President-elect Barack Obama‘s nominee for attorney general helped President Clinton pardon a federal fugitive whose ex-wife was a major Democratic donor.
His secretary of state selection is mired in controversy over foreign donations to her husband’s charity.
And the presidential pick for Treasury secretary didn’t pay his taxes for years.
The Republican response? Yawn.
“I’m almost ready to vote for you right now,” Sen. Lindsey Graham of South Carolina said Thursday to attorney general nominee Eric Holder after asking him a single question.
“Senator Hillary Clinton is the epitome of a big leaguer,” Sen. Richard G. Lugar of Indiana said in a Senate lovefest for the secretary of state nominee Wednesday.
“Talented people like Tim Geithner are needed right now,” New Hampshire Republican Sen. Judd Gregg said about Mr. Obama’s Treasury choice Wednesday.
Republicans are taking a hands-off approach so far on Mr. Obama’s Cabinet picks, offering effusive praise while steering clear of stinging questions common in many past confirmation hearings. With Mr. Obama still riding high after his November victory, few see any point in hammering the people he has named to populate his administration.
Thursday’s hearing on Mr. Holder was a prime example. “They won’t lay a hand on this guy, and that’s why you won’t even see them try,” one savvy Senate aide said before the show got under way.
The first batch of Obama nominees beat the Republicans to the punch when it comes to flaws. The expected attorney general addressed the controversy over his role in the last-minute Clinton pardons by acknowledging in his opening statement that he erred.
“My decisions were not always perfect,” the mustachioed Mr. Holder said minutes into the hearing, his words echoing off the marble walls in the ornate Russell Building hearing room. “I made mistakes.”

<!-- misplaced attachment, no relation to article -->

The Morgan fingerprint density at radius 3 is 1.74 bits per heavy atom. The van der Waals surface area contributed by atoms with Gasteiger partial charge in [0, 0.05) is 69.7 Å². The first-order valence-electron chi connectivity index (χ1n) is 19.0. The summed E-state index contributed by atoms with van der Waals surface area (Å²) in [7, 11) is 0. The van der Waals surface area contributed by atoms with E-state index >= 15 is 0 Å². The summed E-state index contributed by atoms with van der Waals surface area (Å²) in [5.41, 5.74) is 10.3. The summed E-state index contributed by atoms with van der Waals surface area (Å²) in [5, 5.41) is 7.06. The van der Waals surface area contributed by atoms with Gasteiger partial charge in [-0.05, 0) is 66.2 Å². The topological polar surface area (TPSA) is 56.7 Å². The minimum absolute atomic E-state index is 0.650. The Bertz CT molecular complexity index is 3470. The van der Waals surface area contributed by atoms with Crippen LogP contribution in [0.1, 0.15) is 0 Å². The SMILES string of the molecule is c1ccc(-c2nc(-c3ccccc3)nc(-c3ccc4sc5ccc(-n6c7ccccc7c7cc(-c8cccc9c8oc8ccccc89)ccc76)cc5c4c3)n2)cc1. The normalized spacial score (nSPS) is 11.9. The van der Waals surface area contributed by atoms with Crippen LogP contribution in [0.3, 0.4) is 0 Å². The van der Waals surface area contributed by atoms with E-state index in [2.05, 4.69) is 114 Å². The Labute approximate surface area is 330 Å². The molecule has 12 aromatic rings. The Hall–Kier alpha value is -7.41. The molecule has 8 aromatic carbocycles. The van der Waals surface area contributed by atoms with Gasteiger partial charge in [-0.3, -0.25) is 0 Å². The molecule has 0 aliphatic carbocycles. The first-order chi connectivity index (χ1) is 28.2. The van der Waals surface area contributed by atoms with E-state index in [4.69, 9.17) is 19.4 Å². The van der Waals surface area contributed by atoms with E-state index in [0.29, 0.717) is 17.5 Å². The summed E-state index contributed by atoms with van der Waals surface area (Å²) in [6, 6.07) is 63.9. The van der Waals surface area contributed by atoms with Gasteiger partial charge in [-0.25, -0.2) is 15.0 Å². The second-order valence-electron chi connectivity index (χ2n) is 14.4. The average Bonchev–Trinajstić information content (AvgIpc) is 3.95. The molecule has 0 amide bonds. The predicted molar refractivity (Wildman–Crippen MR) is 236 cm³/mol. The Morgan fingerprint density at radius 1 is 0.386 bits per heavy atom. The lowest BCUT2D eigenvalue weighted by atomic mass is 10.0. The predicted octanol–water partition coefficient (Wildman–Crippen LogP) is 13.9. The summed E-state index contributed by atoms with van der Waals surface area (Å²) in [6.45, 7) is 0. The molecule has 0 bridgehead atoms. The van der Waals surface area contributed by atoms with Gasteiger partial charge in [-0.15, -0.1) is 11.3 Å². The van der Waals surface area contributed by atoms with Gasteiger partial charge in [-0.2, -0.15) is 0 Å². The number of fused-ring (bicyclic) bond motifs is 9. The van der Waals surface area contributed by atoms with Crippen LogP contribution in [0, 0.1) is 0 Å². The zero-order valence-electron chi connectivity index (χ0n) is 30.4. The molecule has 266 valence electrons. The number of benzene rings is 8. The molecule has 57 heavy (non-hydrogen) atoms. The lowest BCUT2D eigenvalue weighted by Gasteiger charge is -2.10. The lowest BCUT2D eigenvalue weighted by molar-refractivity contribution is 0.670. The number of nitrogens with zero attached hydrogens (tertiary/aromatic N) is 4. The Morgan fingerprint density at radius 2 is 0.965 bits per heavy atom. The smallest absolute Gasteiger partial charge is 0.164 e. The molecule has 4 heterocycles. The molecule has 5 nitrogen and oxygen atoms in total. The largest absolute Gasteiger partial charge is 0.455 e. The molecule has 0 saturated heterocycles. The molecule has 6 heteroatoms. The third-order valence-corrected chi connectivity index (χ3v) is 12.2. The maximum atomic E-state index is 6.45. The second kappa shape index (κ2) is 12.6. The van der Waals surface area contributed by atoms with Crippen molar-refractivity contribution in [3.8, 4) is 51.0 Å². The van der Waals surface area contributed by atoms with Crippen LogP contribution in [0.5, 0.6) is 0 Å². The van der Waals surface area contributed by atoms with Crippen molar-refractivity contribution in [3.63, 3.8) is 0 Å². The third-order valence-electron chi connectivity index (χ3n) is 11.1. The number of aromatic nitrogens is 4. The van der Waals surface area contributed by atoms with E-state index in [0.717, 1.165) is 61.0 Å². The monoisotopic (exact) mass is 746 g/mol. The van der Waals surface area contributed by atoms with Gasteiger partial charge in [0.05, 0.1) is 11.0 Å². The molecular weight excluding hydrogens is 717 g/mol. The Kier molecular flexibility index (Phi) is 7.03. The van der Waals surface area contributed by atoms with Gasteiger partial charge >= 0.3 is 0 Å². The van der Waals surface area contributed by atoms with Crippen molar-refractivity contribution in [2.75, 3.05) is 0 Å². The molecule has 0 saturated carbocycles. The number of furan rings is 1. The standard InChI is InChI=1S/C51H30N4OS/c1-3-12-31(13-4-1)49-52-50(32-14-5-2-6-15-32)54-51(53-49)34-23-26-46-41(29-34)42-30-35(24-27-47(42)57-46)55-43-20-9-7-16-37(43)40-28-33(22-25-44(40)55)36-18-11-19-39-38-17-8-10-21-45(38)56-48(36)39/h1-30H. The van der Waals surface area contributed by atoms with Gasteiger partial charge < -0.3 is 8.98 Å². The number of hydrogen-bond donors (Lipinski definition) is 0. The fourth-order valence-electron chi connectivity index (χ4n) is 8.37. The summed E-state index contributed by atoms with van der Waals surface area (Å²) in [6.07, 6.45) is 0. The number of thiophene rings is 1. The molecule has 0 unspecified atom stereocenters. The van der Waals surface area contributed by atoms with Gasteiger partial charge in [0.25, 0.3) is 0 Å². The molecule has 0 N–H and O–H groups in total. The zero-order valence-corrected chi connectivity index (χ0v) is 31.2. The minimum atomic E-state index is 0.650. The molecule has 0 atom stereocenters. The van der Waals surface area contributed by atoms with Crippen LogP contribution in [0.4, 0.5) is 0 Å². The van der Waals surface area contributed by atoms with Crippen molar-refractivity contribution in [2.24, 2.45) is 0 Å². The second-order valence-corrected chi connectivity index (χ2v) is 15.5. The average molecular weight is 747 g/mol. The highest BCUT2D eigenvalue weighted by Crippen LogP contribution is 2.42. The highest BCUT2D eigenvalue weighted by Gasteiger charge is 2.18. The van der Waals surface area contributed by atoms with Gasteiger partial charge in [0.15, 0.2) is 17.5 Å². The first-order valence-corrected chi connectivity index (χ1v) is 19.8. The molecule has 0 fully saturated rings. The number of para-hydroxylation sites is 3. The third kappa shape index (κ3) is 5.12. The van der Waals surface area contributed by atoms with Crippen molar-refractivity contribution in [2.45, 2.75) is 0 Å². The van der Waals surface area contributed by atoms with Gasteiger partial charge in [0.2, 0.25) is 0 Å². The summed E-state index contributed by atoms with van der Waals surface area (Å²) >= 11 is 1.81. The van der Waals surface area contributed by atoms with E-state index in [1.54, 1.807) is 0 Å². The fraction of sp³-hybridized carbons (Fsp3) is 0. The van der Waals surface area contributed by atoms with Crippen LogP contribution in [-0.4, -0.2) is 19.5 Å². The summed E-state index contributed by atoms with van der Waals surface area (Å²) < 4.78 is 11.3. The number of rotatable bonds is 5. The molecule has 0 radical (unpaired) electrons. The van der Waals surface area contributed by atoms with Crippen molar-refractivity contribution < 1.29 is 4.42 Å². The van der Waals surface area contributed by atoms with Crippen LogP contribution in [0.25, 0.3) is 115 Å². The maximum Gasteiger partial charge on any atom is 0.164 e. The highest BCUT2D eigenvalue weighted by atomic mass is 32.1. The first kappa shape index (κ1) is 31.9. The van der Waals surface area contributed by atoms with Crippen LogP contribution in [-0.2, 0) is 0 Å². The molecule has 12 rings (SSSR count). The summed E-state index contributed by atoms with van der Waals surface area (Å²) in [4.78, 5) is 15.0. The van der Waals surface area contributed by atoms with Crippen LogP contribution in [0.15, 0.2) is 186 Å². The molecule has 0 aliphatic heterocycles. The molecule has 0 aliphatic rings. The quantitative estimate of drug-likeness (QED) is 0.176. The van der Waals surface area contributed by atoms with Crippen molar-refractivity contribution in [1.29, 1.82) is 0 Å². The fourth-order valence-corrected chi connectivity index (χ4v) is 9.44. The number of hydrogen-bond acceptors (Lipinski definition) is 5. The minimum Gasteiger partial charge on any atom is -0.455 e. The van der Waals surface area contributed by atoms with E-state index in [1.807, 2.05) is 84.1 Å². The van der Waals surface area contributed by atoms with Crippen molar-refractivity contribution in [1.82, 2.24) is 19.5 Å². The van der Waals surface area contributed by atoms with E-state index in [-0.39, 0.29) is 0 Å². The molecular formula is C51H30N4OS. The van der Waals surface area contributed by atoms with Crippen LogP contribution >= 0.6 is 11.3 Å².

Mrs. Clinton vowed expansive oversight of donations to her husband’s charity, while Mr. Obama stepped up quickly to mute Republican attacks on his Treasury nominee, even warning reporters not to cast the first stone as he pre-empted what in years past almost certainly would have been a bloodbath.
“It was an innocent mistake,” Mr. Obama said. “And as I’ve said before, if my criteria, whether it was for Cabinet secretary or vice presidents or presidents or reporters, was that you’d never made a mistake in your life, none of us would be employed.”
The 1993 Clinton nomination of Zoe Baird to be attorney general was derailed quickly after it was learned she had employed illegal aliens as a chauffeur and a nanny, neglecting to pay Social Security taxes for them. But Mr. Geithner’s case was much different: He failed to pay nearly $35,000 of his own taxes stretching back eight years.
Still, no Republican appears ready to mix it up with a popular president-elect just days before Americans flood Washington to see the first black man elected to the highest office in the land.
“Now’s not the time to think in small political terms,” said Mr. Graham, who campaigned for months to elect his longtime friend, Sen. John McCain, to the presidency. “I don’t see any desire by the Republican Party to play ‘gotcha’ on something like this.”
If Republicans don’t want to take aim at a Treasury nominee who didn’t pay his taxes, they sure weren’t about to target a former deputy attorney general and one-time federal judge who is seeking to become the nation’s first black man in the top Justice Department post.
“You are a high-level professional, outstanding record, no doubt about your professional judgment,” said the Senate Judiciary Committee’s ranking Republican, Sen. Arlen Specter.
While he broached the subject of the controversial pardons quickly, he did so with all due respect.
“How do you explain it beyond simply a mistake?” the Pennsylvania senator asked in reference to the Clinton pardon of a wealthy supporter who evaded taxes on $100 million in income and participated in illegal oil deals with Iran.
“Well, I don’t mean to minimize what I did by calling it a mistake, or mistakes, and in fact I take what I did seriously and have expressed regret for what I did consistently,” Mr. Holder said.
“What did happen?” Mr. Specter said softly.
At the end of the morning session, every single Republican chair sat empty. By day’s end, the august Sen. Orrin G. Hatch of Utah said simply: “I look forward to you being confirmed and serving in this really, really important position.”
• Joseph Curl can be contacted at firstname.lastname@example.org.